Waratah and its Relatives - Cultivation


Like most groups of plants, some members of the Embothrieae have proved to be easy to grow in cultivation over a wide range of climates, while others have proved to be a cause of frustration. The development of Waratah cultivars has gone some way to addressing this.

As a general rule, members of the group require the following combination of conditions:

  • Excellent drainage - they will not tolerate waterlogging
  • Assured moisture (especially in summer, in contrast to most other Proteaceae)- but freely draining
  • Good light - at least half sun, though many species prefer some shade while young.
  • Soils with at least some nutrient retaining potential, either from thick mulching or some degree of clay content (eg sandy to clay loams).

How strictly one needs to adhere to this regime varies from species to species.

  • Waratahs (Telopea species) and Tree Waratahs (Alloxylon species) are the Australian representatives of the subtribe Embothriinae. All have striking red (sometimes white or yellow), showy flowers and deep green foliage, though the latter genus are far larger in size (10-30 metres high in their natural rainforest habitat). All can be temperamental and somewhat fussy when young (first two years or so), though usually become hardier once they have become established.

    In southern New South Wales and the ACT, several Waratah hybrids have been developed, notably Telopea "Braidwood Brilliant", "Canberry Coronet" and "Shady Lady". These tolerate more shade, frost and suboptimal drainage than that required for their Telopea speciosissima parent. The other parents of these hybrids are the two species from the southeastern corner of Australia; Telopea oreades (for "Shady Lady") and T. mongaensis (for "Braidwood Brilliant" & "Canberry Coronet").

  • Lomatias have proven fairly hardy in cultivation as long as they get sufficient moisture - this is especially important if they are being grown in full sun. The genus was introduced to England in the 19th Century but is uncommonly cultivated there (or for that matter in Australia) now. In general they have white flowers which are less showy overall than their kin but instead are fascinating foliage plants with a large variety of leaf shapes seen, sometimes on the one plant, which along with their hardiness make them worthwhile garden subjects.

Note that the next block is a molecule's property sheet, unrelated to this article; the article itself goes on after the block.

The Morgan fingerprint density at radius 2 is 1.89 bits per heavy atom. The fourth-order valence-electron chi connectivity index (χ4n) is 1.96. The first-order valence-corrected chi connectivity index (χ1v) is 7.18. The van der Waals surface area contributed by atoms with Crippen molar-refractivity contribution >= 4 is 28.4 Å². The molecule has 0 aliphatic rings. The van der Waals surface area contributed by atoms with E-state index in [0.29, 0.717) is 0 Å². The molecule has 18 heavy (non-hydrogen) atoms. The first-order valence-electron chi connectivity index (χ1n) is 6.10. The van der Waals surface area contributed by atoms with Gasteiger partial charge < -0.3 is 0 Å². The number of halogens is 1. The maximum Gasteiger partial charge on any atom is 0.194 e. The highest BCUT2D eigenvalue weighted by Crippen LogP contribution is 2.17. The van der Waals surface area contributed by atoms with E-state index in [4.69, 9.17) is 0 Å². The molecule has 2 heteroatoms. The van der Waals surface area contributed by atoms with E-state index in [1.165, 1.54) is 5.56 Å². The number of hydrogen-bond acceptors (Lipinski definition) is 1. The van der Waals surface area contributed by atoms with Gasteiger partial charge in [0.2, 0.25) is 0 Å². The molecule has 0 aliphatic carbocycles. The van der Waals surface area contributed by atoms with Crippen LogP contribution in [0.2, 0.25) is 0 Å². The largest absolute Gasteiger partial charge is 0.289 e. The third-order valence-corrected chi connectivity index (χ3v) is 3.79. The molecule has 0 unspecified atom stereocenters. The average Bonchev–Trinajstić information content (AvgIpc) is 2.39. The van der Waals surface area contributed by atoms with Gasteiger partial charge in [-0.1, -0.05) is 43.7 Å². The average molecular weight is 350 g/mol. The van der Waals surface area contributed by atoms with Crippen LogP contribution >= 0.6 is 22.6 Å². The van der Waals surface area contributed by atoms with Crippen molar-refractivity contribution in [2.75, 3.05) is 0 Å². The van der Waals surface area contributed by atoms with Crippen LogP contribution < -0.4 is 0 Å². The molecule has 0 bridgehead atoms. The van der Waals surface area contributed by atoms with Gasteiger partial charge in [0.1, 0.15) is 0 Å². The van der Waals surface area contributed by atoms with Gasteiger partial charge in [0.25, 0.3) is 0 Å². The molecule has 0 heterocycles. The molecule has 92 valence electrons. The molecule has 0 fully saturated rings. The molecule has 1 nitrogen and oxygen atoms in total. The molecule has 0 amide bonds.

• In general, members of the other genera are more forgiving on gardeners; some are even hardy enough to be used as street trees (Stenocarpus sinuatus and Buckinghamia celsissima) also far to the south of their original subtropical or tropical habitat. Though few have flowerheads to match the spectacle produced by the waratahs, many are beautiful foliage plants with interesting and unusual floral forms as well. Several, however, are spectacular in their own right - a well grown ivory curl tree (Buckinghamia celsissima) in full flower will never fail to attract attention and the firewheel tree (Stenocarpus sinuatus) is arguably one of the most spectacular flowering plants in the world.
   Proteoid roots
   Proteoid roots can often be seen by carefully removing a proteaceous plant from its pot, as shown here.
Photo: Brian Walters

As might be expected with such a diverse group of plants, foliage characteristics are also quite variable. The range of foliage shapes in the genus Stenocarpus is particularly interesting and a number of species are worth growing for these characteristics alone. For example, S.cryptocarpus can produce immense, divided leaves well over a metre in length while the fern-like, juvenile leaves of S.davallioides are outstanding.

Some of these plants of rainforest origin prefer a degree of shade when young, and indeed may be used in brightly lit areas indoors for a time. This can be a great way to highlight those species with attractive foliage.

Like most members of the Protea family, the Embothrieae have a distinctive root system ("proteoid roots") consisting of tight groupings of many small "rootlets". These are believed to enable the plants to more efficiently take up nutrients from the nutrient-deficient soils where many of the species occur naturally. In cultivation this means that the plants can be adversely affected by fertilizers, particularly phosphorus. It is generally recommended that Proteaceae be fertilised only with low-phosphorus, slow-release fertilisers or not be fertilised at all.

Currently, only few members of the Embothrieae are seen commonly in cultivation. Hopefully this will change in the future. However, several (such as the three Strangea species) are probably of limited horticultural merit and will probably only be grown by enthusiasts and by Botanic Gardens.

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